Philips’ amBX to Reproduce Virtual Environments in Reality

Philips Promises to Redefine Gaming Experience

by Anton Shilov
12/02/2005 | 11:14 PM

In an attempt to bring virtual world’s out of games and into user’s room, Philips has designed amBX technology that can use light, colour, sound, heat and even airflow in the real world during gameplay.


Graphics in computer games as well as rendering quality in the latest movies impress pretty much, but the boundaries of the virtual worlds are often limited to the size of computer or TV screen. In a bid to offer users even higher realism, Philips has developed its amBX technology that brings games or movies directly into the room by using advanced lights, heaters, fans and even furniture. On the one hand, this may force consumers to stick to Philips’ products, but on the other hand will require tremendous efforts from Philips to push the amBX technology so that game developers and movie makers would utilize it.

“For video game creators this is a fantastic opportunity as amBX expands the immersive experience by bringing gameplay into the real world environment. The creative possibilities, using this technology, for the games industry and beyond are immense,” said Jo Cooke, chief marketing officer, Philips amBX.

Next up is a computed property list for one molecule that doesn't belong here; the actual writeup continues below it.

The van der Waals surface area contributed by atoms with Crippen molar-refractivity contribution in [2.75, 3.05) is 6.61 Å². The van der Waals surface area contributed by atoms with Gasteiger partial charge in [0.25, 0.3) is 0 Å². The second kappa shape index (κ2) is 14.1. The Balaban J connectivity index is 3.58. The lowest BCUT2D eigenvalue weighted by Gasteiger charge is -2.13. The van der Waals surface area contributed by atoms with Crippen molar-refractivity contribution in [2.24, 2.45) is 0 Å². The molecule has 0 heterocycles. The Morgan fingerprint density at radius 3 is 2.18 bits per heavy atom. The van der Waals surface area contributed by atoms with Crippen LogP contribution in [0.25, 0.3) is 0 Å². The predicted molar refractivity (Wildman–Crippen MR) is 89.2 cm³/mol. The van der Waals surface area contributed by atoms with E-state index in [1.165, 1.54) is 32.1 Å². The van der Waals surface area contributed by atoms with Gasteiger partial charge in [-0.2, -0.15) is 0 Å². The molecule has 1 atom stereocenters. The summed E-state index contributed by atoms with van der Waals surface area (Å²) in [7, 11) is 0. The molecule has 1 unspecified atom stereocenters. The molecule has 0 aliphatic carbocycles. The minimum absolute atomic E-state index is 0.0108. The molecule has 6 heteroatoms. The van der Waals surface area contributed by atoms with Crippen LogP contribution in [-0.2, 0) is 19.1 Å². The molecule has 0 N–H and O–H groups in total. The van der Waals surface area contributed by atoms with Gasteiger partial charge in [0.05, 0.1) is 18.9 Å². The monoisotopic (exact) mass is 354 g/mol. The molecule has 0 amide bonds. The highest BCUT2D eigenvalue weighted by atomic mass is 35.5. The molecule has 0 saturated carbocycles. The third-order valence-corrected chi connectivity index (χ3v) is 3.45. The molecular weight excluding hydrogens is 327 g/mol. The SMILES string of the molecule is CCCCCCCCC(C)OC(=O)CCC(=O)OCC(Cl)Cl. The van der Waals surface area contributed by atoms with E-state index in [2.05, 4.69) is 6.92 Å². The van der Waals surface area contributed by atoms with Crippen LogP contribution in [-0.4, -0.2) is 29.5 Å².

The result of extensive research and development, amBX delivers an all-new player experience through enabled devices – such as LED color-controlled lights, active furniture, fans, heaters, audio and video – strategically placed in the user’s room. By utilizing this technology, the treacherous journey through the Amazon will turn a room jungle green, swimming with dolphins will splash it deep blue, 'Halo' jumps will turn fans on full, lightning storms will trigger strobe effects of white light and pirate ships on fire off the coast of treasure island will blast on the heaters, Philips indicated.

The amBX experience comes alive through the incorporation of a scripting language, software engine and hardware architecture. Philips amBX provides the support framework for peripheral manufacturers to develop these enabled products and empowers game developers to amBX-enable and enhance their games.

Through amBX, Philips has forged a common language for the creation, distribution and sharing of totally new experiences within an “Ambient Intelligent Environment”. It is unclear whether it is going to take game developers a lot of time to optimize their games for the amBX environments. Given that amBX will hardly become a widespread technology shortly, fewer game developers will be interested in adopting it for titles.

Philips said it was “in the advanced stages of talks” with several game developers and peripheral manufacturers regarding amBX-enabling leading games and devices. The amBX technology will be launched in May 2006, while amBX-enabled games and peripherals will arrive in Q4 of next year.